At any rate, it's a day to celebrate love and a day we hope for romance and candy hearts, even if a mate is only a mirage.
These books on love and dating are by turns positive, questioning, hopeful, honest, wise and practical. They reflect a basic human desire to be loved unconditionally and to love in return.
Rachel Sarah is hip, sexy and optimistic. The Berkeley author handles single motherhood with aplomb, and her book "Single Mom Seeking: Playdates, Blind Dates and Other Dispatches from the Dating World" (Seal Press, $14.95) is a delight.
With Sarah it's all about balance. Her devotion to daughter Mae is exemplary, yet she's aware of her own needs professional and personal. A columnist for J., a San Francisco Jewish weekly and online magazine, literary mama Sarah has her hands full describing dating and single-mom life.
There are moments she'd probably like to forget, such as the Thanksgiving her lover abandons her and Mae, as well as some early dating experiences. Life improves dramatically, however, when Sarah moves back to California and reconnects with her dad and sister. Soon, the author meets other moms and her support system grows. She puts feelers out to the Jewish community and finds comfort there, too.
Sarah isn't just searching for sex, she's looking for a man with whom to build a future. This healthy outlook makes her book valuable reading for those struggling to balance their dating and parenting lives.
When forced into an impossible situation, Sarah makes intelligent choices such as moving closer to family and surrounding herself with good friends and a warm community. In doing so, she creates stability and continuity for her child and herself and perhaps unknowingly, sets the stage for Mr. Right.
All kinds of love
Trust the New York Times to turn out quality fodder such as its weekly "Modern Love" column, edited by Daniel Jones. Following the time-honored tradition of collecting worthy columns and calling them a book, Mr. Jones does just that in "Modern Love: 50 True and Extraordinary Tales of Desire, Deceit, and Devotion" (Three Rivers Press, $14.95).
It's the kind of writing you'd expect from a great newspaper pithy, current, worldly, honest, tender and well-constructed. Check out "Hear That Wedding March Often Enough, You Fall in Step" by Larry Smith. This is the essay every woman who gives her boyfriend an ultimatum needs to read.
It's a heartfelt love letter to the girl of Smith's dreams and the story of how they both realize (as in, no pressure) that they yearn to marry. Told by a man in an understated, romantic way, it's even more appealing.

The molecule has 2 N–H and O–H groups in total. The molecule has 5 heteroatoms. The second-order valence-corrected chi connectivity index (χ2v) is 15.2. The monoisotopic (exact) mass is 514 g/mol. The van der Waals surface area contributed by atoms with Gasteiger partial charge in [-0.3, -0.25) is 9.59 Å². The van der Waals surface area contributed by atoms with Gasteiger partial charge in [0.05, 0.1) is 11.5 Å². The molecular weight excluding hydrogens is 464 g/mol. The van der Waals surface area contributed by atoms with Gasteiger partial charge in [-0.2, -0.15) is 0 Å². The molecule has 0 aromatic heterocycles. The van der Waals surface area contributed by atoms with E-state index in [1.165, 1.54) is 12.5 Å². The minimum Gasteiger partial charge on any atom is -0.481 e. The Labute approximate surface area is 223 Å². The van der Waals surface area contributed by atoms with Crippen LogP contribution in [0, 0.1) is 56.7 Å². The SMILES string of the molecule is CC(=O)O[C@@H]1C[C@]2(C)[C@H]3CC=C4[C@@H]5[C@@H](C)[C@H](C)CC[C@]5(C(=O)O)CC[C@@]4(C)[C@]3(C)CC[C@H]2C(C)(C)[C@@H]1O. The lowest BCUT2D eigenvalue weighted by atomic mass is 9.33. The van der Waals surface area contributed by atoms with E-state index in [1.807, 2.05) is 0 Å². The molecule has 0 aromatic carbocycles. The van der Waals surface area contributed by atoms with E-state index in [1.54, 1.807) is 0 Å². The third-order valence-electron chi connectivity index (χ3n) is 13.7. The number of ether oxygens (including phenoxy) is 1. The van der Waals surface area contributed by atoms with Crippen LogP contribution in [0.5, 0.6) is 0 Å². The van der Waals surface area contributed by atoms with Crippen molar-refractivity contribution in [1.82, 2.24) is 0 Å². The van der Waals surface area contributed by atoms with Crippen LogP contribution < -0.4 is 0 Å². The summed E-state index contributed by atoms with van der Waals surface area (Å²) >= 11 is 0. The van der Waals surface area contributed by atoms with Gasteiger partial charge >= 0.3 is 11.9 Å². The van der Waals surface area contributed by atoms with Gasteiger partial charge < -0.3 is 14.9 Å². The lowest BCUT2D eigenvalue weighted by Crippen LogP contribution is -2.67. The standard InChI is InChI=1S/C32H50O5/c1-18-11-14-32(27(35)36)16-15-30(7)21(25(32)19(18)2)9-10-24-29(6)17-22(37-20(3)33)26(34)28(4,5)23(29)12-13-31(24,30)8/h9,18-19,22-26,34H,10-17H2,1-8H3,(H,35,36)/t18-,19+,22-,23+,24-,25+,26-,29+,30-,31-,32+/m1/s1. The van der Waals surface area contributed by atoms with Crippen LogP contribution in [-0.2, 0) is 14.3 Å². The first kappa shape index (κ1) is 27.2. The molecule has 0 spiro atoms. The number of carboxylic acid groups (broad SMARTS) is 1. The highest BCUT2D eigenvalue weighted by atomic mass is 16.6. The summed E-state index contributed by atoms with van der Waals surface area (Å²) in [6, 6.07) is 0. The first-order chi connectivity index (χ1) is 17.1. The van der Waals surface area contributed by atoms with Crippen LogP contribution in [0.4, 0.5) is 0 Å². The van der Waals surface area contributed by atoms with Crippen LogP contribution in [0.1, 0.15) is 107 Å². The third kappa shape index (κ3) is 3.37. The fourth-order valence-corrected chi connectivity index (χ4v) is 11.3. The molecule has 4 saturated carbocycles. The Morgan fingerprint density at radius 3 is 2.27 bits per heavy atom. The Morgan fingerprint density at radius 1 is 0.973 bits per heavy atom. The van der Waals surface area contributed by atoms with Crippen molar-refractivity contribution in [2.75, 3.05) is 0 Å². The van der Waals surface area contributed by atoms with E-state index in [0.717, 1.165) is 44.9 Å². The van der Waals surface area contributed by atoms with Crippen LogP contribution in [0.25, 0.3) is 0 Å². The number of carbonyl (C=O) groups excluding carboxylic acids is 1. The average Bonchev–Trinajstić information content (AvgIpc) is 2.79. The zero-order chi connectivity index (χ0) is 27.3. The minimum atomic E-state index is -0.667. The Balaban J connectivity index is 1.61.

When she's whining about not having a boyfriend, she sounds like a 2-year-old. When she's talking about her grown-up daughter, mother-love radiates from the page. She is a curious combination of writer: feminist, horny adolescent, philosopher and single mom. She is Jane Ganahl of Half Moon Bay, former "Single-Minded" columnist for the San Francisco Chronicle and a literary version of a "Sex and the City" gal.
"Naked on the Page: The Misadventures of My Unmarried Midlife" (Viking, $24.95) is brand new and, in spite of the author's perpetual moaning, is as addictive as a box of Valentine chocolates.
Ganahl sets a brisk pace, describing her first year with the column and the avalanche of responses she reads compulsively, answering some, deleting many. Old boyfriends write to her, recognizing themselves. Friends alternately sympathize and beg her to get it together. Ganahl's daughter is her touchstone, the friend she calls most dear and a remarkable young woman.
Throughout the book, Ganahl is consumed with the idea of having a date for her 50th and finally makes plans with her unreliable, rock star paramour. They meet, but once again he is absorbed in his own life and barely remembers it's her birthday. But this time something clicks. The knight has fallen off his horse one too many times.
In an ironic twist, Ganahl leaves him to sleep off his satiated state (of course they have sex first) and goes to the ball by herself. Well, not really by herself. She's surrounded by the people who really love her.
Fix me up
Susan Shapiro is a little bossy in her new book, "Secrets of a Fix-Up Fanatic: How to Meet & Marry Your Match" (Delta Trade Paperbacks, $12), but it's for your own good.
She's an amateur matchmaker with an impressive track record and a whole lot of practical dating advice. Learn why it's important to improve yourself first, then date; ask someone you know and trust to fix you up; recognize good qualities when you see them; know the 12 rules of blind dating; and get rid of old ideas about love.
Shapiro makes a strong case for using a matchmaker rather than trying to meet someone online or at a bar or mixer. Basically, she says family, friends and co-workers already know and care about you, so they're going to have a good idea of whom to pair you with. It's your job to trust their judgment and be open-minded.
If you take Shapiro's advice you'll definitely improve your life and will probably end up getting married. At the very least, you'll go on some promising dates.
You can e-mail Kathleen Grant Geib at firstname.lastname@example.org or call (925) 416-4812.